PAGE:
In preparing for today I looked back at some of my presentations throughout the years asking the following question. What has brought me to this place? What words do I carry with me? What words can you leave with today.


I see you!!! I see you Trina, Chuck, Jemadari and Ester. That sounds simple yet when you arrive at that point in your life, the light within shines brighter.

I walk with the words of Assata Shakur as I learn more about myself and my role in the mending of our community. She wrote in her autobiography,” Our desire to be free has got to manifest itself in everything we are and do.”

Today we feel a unity and a love, yes love, for each other. That cannot change when you walk out this space. When someone says something negative about Haiti, Nigeria, stop and say, you are speaking about my sister, you are speaking about me.

As Audre Lorde said, divide and conquer, in our world, must become define and empower.

Let us love each other in the light. Empowerment for this decade should mean a cleansing of self denial and self hatred. Audre lorde wrote in Eye to Eye Sister Outsider- “We have to consciously study how to be tender with each other until it becomes a habit because what was native has been stolen from us, the love of black women for each other.”

Be tender with self. Take the time for your spiritual and physical health.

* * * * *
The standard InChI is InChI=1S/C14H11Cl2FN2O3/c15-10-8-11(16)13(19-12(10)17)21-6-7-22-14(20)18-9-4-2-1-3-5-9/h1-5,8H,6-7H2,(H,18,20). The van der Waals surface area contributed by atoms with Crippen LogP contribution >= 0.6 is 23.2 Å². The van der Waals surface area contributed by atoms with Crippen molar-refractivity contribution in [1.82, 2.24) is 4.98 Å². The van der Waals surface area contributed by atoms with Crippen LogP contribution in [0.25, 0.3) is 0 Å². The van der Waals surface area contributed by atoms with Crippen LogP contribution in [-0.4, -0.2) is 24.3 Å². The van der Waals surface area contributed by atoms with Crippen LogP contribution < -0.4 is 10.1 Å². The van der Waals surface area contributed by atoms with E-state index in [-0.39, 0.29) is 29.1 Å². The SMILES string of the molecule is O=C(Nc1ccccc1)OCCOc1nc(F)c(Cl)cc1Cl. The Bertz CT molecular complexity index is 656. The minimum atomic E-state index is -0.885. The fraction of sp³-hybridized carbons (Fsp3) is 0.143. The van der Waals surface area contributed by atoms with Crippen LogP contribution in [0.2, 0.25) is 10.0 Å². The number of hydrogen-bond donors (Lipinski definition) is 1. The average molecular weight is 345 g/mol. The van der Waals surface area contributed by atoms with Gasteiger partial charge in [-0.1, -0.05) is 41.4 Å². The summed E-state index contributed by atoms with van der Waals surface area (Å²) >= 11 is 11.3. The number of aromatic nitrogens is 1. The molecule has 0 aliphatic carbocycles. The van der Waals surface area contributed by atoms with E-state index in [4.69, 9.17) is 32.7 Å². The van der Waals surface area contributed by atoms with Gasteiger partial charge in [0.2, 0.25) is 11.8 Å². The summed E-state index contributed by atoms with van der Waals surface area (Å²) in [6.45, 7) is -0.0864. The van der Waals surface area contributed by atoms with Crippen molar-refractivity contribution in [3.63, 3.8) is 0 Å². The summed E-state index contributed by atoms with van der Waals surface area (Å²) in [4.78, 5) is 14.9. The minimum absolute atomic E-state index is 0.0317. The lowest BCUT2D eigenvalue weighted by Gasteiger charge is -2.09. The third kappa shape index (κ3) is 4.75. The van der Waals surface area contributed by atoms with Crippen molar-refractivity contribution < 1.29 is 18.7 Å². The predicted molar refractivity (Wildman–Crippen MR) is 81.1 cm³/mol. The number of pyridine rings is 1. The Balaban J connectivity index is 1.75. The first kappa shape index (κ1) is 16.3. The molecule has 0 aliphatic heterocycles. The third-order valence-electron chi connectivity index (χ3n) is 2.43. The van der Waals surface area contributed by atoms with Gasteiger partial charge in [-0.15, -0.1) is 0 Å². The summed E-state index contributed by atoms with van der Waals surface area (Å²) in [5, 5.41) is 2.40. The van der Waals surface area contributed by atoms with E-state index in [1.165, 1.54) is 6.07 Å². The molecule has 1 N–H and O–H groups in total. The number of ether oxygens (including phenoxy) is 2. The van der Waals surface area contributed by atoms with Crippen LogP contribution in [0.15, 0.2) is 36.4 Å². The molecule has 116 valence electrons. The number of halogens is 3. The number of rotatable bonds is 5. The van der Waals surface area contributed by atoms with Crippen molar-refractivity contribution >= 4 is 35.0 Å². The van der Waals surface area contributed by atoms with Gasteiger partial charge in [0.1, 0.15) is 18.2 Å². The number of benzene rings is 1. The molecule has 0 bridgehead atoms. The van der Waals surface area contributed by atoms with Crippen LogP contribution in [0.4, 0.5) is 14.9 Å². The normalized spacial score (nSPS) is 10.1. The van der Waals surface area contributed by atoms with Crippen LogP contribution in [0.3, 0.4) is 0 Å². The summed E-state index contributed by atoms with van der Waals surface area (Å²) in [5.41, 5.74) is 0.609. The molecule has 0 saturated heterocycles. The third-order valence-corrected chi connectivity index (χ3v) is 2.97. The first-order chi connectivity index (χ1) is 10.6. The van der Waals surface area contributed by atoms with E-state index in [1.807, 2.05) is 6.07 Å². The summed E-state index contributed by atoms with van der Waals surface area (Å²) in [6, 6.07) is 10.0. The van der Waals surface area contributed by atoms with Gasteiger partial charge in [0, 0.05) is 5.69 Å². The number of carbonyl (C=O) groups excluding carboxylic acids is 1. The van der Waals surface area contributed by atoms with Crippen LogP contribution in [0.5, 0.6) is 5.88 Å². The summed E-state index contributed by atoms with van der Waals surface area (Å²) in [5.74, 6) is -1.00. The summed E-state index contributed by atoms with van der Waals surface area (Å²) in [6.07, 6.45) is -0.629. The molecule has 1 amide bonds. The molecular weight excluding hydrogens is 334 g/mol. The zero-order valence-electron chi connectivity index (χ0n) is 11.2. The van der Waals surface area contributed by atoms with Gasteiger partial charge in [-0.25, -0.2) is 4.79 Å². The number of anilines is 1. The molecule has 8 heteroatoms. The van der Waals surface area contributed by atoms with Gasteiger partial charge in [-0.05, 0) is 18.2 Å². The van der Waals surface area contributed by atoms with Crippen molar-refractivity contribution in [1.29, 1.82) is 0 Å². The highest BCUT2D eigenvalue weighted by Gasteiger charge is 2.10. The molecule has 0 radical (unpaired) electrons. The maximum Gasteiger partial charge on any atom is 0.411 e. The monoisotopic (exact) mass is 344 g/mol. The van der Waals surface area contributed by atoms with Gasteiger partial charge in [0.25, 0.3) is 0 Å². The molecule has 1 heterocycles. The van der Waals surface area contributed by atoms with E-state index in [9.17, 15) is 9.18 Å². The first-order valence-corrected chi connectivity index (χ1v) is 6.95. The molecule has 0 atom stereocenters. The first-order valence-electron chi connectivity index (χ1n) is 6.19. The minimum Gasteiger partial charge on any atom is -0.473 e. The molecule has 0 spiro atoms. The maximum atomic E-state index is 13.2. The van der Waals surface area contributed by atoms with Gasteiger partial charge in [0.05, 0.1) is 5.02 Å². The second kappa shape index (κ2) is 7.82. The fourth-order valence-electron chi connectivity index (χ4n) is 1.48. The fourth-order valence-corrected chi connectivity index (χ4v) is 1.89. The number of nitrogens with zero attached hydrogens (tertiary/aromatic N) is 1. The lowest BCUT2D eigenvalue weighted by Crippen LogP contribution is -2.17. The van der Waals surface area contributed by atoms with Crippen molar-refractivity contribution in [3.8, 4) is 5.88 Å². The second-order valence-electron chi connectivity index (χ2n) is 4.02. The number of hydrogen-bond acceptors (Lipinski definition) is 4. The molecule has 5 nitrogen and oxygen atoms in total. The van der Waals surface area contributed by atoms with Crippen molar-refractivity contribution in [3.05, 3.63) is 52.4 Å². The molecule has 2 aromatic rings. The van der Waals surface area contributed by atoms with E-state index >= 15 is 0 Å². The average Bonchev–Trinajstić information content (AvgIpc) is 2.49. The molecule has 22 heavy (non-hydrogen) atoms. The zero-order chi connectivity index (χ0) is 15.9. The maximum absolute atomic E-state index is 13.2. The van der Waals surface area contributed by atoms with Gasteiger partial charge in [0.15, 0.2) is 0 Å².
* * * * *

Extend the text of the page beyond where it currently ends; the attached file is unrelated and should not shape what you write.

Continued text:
It is our right to determine our future, we will do so empowered today walking with our heads held high never looking down for anyone.

Today we heard from a group of wonderful women and men.

The MC for the day was Elizabeth Siwo-Okundi. She was amazing. Elizabeth kept everything flowing and did it with such grace.

The Chancellor of UMASS Boston, Keith Motley welcomed all to campus and to the event. He shared that women are agents of change and that he knew that this group of women will be leading this movement, making the world save for women and children. His voice was filled with pride, joy and true partnership.

We also heard from our highest ranking official in the space, State Representative Gloria Fox who in her soul sister, elder grace spoke of the importance of Massachusetts launching this decade. Rep. Fox was followed by the President of the Shalupe Foundation, Jeanne Kasango l. Ngondo and the President of the African Student Union at UMASS, Wlede Stemn.

Our opening Keynote speaker was Ms. Liz Walker. She would answer the question, Why are we here? Why now? Ms. Walker is an award winning television journalist who is currently working in war torn Sudan. She is also an ordained minister. All that said, Ms Walker took it to the pulpit, she truly set the tone for the day.

Ms. Walker spoke of lessons learned from her trip to Sudan. She heard stories about rape and torture. She got there and in addition to addressing those issues, her job became more important. As she said, she had to “walk across the lot”.

She realized that you cannot “Save a people who have been here longer than us.” This was a time to go into the world and learn something from the world. In Sudan she saw relationships, tribalism, clanship and sisterhood. It was time to look beyond material wealth and felt that the world was “Saving her”.

There was a spirit of reciprocity a power shift in this experience for her. Ms. Walker was moving around, lifting her hands with such believe and peace.

She closed by sharing this reflection, which brought on a chorus of Amen, Ase, speak Sister, in the space. “This problem will be solved, heart to heart. We will move on heart. The balance of the world is off. This is a time of great opportunity. We are not here to save each other but to learn from each other. We are caught in a single garment of destiny and we cannot disconnect.”